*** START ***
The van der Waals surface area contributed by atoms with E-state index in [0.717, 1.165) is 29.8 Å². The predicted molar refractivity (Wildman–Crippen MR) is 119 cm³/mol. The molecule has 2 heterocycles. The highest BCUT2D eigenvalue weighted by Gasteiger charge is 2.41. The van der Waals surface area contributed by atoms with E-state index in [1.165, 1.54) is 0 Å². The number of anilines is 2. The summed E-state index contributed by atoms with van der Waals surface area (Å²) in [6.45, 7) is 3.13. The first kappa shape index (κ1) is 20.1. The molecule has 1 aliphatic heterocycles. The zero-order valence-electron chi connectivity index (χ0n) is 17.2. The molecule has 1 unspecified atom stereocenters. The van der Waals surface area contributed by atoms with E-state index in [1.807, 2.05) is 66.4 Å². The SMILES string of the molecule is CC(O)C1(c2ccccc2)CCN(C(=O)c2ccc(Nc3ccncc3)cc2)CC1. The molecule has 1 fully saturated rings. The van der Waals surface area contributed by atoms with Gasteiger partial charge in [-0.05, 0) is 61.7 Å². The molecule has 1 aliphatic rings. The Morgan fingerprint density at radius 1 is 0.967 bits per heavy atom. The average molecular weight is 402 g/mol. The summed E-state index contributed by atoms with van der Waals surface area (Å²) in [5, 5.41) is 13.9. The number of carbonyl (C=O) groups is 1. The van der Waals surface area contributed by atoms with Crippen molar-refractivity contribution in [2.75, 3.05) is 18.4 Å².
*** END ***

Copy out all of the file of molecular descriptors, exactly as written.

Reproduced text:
The van der Waals surface area contributed by atoms with E-state index in [0.717, 1.165) is 29.8 Å². The predicted molar refractivity (Wildman–Crippen MR) is 119 cm³/mol. The molecule has 2 heterocycles. The highest BCUT2D eigenvalue weighted by Gasteiger charge is 2.41. The van der Waals surface area contributed by atoms with E-state index in [1.165, 1.54) is 0 Å². The number of anilines is 2. The summed E-state index contributed by atoms with van der Waals surface area (Å²) in [6.45, 7) is 3.13. The first kappa shape index (κ1) is 20.1. The molecule has 1 aliphatic heterocycles. The zero-order valence-electron chi connectivity index (χ0n) is 17.2. The molecule has 1 unspecified atom stereocenters. The van der Waals surface area contributed by atoms with E-state index in [1.807, 2.05) is 66.4 Å². The SMILES string of the molecule is CC(O)C1(c2ccccc2)CCN(C(=O)c2ccc(Nc3ccncc3)cc2)CC1. The molecule has 1 fully saturated rings. The van der Waals surface area contributed by atoms with Gasteiger partial charge in [-0.05, 0) is 61.7 Å². The molecule has 1 aliphatic rings. The Morgan fingerprint density at radius 1 is 0.967 bits per heavy atom. The average molecular weight is 402 g/mol. The summed E-state index contributed by atoms with van der Waals surface area (Å²) in [5, 5.41) is 13.9. The number of carbonyl (C=O) groups is 1. The van der Waals surface area contributed by atoms with Crippen molar-refractivity contribution in [2.75, 3.05) is 18.4 Å².